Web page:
In video playback, the Galaxy S20 FE was good for 15:31h, and that's 2 hours more than the S20+, again at 120Hz. In our testing, the FE also posted some of the best results for standby power draw and voice calls that we've gotten from a Snapdragon 865 phone.
All of the above means that the Galaxy S20 FE 5G has an overall endurance rating of 110h with the display set at 120Hz.
When switched to 60Hz, the S20 FE ups the numbers somewhat, adding an hour of web browsing and three hours of video playback, for an overall Endurance rating of 118h. Solid!
Our battery tests were automated thanks to SmartViser, using its viSer App. The endurance rating above denotes how long a single battery charge will last you if you use the Samsung Galaxy S20 Ultra 5G for an hour each of telephony, web browsing, and video playback daily. We've established this usage pattern so that our battery results are comparable across devices in the most common day-to-day tasks. The battery testing procedure is described in detail in case you're interested in the nitty-gritty. You can check out our complete battery test table, where you can see how all of the smartphones we've tested will compare under your own typical use.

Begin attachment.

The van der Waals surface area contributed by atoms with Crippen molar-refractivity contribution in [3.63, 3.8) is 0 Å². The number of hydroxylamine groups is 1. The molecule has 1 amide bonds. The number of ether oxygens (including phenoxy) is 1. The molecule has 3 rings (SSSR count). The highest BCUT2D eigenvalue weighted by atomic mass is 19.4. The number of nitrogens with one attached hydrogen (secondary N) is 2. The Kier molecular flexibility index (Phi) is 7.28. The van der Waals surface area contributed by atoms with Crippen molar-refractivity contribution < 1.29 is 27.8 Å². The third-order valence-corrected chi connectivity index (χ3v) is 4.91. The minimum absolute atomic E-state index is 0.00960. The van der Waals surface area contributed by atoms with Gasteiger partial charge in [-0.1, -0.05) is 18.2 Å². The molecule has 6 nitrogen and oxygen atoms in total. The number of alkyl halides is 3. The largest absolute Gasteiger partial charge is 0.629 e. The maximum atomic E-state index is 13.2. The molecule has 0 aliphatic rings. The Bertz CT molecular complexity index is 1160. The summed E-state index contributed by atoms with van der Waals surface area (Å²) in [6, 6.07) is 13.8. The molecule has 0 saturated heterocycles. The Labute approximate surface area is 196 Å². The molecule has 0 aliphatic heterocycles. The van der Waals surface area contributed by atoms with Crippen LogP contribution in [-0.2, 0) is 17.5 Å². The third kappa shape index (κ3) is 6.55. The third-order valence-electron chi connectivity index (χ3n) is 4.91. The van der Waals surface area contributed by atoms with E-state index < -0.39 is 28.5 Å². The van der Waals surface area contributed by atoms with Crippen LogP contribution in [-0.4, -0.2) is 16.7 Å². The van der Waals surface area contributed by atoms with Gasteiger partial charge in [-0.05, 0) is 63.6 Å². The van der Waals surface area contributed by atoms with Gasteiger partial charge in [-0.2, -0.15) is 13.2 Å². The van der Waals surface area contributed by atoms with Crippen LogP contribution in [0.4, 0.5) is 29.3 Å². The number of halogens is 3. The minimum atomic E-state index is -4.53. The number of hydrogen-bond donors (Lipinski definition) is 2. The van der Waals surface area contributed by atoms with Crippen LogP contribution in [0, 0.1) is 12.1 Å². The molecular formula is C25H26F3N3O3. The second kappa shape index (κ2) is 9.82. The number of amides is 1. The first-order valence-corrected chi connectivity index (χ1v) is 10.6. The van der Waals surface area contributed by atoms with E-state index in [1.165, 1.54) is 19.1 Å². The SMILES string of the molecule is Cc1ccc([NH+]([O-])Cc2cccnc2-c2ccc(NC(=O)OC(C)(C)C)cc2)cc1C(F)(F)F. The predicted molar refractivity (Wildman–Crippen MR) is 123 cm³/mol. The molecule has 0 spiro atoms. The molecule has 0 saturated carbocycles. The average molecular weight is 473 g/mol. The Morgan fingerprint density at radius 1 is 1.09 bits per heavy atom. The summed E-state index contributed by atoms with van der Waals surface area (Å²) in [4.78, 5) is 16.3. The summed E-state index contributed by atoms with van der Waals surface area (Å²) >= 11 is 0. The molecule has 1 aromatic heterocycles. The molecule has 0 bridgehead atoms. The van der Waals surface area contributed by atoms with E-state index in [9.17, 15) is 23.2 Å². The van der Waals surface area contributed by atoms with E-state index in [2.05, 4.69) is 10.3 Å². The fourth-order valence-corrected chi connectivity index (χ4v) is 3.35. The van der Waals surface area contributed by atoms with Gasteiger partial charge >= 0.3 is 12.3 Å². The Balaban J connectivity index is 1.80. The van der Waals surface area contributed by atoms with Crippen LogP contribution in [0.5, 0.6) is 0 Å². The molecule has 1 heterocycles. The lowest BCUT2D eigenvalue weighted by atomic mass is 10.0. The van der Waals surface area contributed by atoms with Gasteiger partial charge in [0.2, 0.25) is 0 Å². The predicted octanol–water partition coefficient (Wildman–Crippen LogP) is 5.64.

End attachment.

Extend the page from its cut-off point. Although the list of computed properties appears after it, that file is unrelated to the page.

The Galaxy S20 FE supports fast wired charging up to 25W with Samsung's USB PowerDelivery with PPS adapter. The caveat here is that the phone is supplied with the old, Qualcomm QC2.0-compliant 15W adapter - even the S10 Lite had the proper 25W brick!
Anyway, with the bundled adapter, we got a full charge from flat in 1:35h with just 37% in the battery indicator at the half-hour mark. A much better 57% in 30 minutes and okay 1:10h to a full charge is what you can expect if you purchase Samsung's 25W charger separately, or if you have a PPS-capable third-party charger that goes to 25W or above.